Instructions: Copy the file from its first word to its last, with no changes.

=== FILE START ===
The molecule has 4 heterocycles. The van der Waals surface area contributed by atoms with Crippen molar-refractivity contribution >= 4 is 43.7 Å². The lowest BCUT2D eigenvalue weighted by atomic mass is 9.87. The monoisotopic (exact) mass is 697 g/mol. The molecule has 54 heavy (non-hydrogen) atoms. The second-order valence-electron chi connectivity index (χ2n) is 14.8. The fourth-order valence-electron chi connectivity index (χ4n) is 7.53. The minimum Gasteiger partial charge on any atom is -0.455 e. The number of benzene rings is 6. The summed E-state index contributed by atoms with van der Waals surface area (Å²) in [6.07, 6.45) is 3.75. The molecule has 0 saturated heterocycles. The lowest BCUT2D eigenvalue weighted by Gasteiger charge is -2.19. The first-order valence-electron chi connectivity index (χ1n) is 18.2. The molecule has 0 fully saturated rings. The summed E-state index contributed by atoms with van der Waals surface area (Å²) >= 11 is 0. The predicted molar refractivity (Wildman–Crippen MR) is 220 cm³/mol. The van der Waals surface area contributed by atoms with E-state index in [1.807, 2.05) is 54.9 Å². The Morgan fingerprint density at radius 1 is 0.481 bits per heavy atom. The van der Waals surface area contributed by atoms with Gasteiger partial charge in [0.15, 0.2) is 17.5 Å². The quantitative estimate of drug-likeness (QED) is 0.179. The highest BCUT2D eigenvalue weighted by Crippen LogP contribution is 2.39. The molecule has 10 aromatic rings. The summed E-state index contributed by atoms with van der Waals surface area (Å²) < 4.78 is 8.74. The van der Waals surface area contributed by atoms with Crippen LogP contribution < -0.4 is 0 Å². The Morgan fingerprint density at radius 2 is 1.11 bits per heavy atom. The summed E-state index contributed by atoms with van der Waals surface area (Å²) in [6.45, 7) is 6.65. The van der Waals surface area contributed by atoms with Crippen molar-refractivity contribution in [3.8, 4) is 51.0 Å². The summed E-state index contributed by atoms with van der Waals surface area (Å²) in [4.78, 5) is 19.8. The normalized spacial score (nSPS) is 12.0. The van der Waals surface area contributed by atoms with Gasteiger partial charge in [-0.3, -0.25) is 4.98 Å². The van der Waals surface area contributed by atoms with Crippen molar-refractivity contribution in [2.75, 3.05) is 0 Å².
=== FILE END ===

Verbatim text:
The molecule has 4 heterocycles. The van der Waals surface area contributed by atoms with Crippen molar-refractivity contribution >= 4 is 43.7 Å². The lowest BCUT2D eigenvalue weighted by atomic mass is 9.87. The monoisotopic (exact) mass is 697 g/mol. The molecule has 54 heavy (non-hydrogen) atoms. The second-order valence-electron chi connectivity index (χ2n) is 14.8. The fourth-order valence-electron chi connectivity index (χ4n) is 7.53. The minimum Gasteiger partial charge on any atom is -0.455 e. The number of benzene rings is 6. The summed E-state index contributed by atoms with van der Waals surface area (Å²) in [6.07, 6.45) is 3.75. The molecule has 0 saturated heterocycles. The lowest BCUT2D eigenvalue weighted by Gasteiger charge is -2.19. The first-order valence-electron chi connectivity index (χ1n) is 18.2. The molecule has 0 fully saturated rings. The summed E-state index contributed by atoms with van der Waals surface area (Å²) >= 11 is 0. The predicted molar refractivity (Wildman–Crippen MR) is 220 cm³/mol. The van der Waals surface area contributed by atoms with E-state index in [1.807, 2.05) is 54.9 Å². The Morgan fingerprint density at radius 1 is 0.481 bits per heavy atom. The van der Waals surface area contributed by atoms with Gasteiger partial charge in [0.15, 0.2) is 17.5 Å². The quantitative estimate of drug-likeness (QED) is 0.179. The highest BCUT2D eigenvalue weighted by Crippen LogP contribution is 2.39. The molecule has 10 aromatic rings. The summed E-state index contributed by atoms with van der Waals surface area (Å²) < 4.78 is 8.74. The van der Waals surface area contributed by atoms with Crippen LogP contribution < -0.4 is 0 Å². The Morgan fingerprint density at radius 2 is 1.11 bits per heavy atom. The summed E-state index contributed by atoms with van der Waals surface area (Å²) in [6.45, 7) is 6.65. The van der Waals surface area contributed by atoms with Crippen molar-refractivity contribution in [3.8, 4) is 51.0 Å². The summed E-state index contributed by atoms with van der Waals surface area (Å²) in [4.78, 5) is 19.8. The normalized spacial score (nSPS) is 12.0. The van der Waals surface area contributed by atoms with Gasteiger partial charge in [-0.3, -0.25) is 4.98 Å². The van der Waals surface area contributed by atoms with Crippen molar-refractivity contribution in [2.75, 3.05) is 0 Å².